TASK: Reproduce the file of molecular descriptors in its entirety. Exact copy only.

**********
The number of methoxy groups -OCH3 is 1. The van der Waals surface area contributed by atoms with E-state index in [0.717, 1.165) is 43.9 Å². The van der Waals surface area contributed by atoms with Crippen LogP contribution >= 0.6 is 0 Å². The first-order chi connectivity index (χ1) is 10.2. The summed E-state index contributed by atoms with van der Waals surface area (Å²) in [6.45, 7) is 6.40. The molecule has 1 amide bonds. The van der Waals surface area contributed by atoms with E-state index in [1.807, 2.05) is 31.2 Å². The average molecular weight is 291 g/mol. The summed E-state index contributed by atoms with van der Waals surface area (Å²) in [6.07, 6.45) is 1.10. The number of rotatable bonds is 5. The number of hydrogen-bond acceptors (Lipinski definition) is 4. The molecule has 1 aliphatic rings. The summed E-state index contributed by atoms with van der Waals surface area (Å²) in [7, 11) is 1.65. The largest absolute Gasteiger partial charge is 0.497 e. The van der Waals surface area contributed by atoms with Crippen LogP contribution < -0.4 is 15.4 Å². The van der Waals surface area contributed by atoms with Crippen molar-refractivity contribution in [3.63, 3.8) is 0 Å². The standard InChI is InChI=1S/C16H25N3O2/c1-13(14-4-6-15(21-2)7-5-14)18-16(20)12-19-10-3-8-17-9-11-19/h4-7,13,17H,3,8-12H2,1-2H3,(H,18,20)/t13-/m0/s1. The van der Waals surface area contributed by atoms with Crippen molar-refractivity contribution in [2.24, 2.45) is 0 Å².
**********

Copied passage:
The number of methoxy groups -OCH3 is 1. The van der Waals surface area contributed by atoms with E-state index in [0.717, 1.165) is 43.9 Å². The van der Waals surface area contributed by atoms with Crippen LogP contribution >= 0.6 is 0 Å². The first-order chi connectivity index (χ1) is 10.2. The summed E-state index contributed by atoms with van der Waals surface area (Å²) in [6.45, 7) is 6.40. The molecule has 1 amide bonds. The van der Waals surface area contributed by atoms with E-state index in [1.807, 2.05) is 31.2 Å². The average molecular weight is 291 g/mol. The summed E-state index contributed by atoms with van der Waals surface area (Å²) in [6.07, 6.45) is 1.10. The number of rotatable bonds is 5. The number of hydrogen-bond acceptors (Lipinski definition) is 4. The molecule has 1 aliphatic rings. The summed E-state index contributed by atoms with van der Waals surface area (Å²) in [7, 11) is 1.65. The largest absolute Gasteiger partial charge is 0.497 e. The van der Waals surface area contributed by atoms with Crippen LogP contribution < -0.4 is 15.4 Å². The van der Waals surface area contributed by atoms with Crippen molar-refractivity contribution in [3.63, 3.8) is 0 Å². The standard InChI is InChI=1S/C16H25N3O2/c1-13(14-4-6-15(21-2)7-5-14)18-16(20)12-19-10-3-8-17-9-11-19/h4-7,13,17H,3,8-12H2,1-2H3,(H,18,20)/t13-/m0/s1. The van der Waals surface area contributed by atoms with Crippen molar-refractivity contribution in [2.24, 2.45) is 0 Å².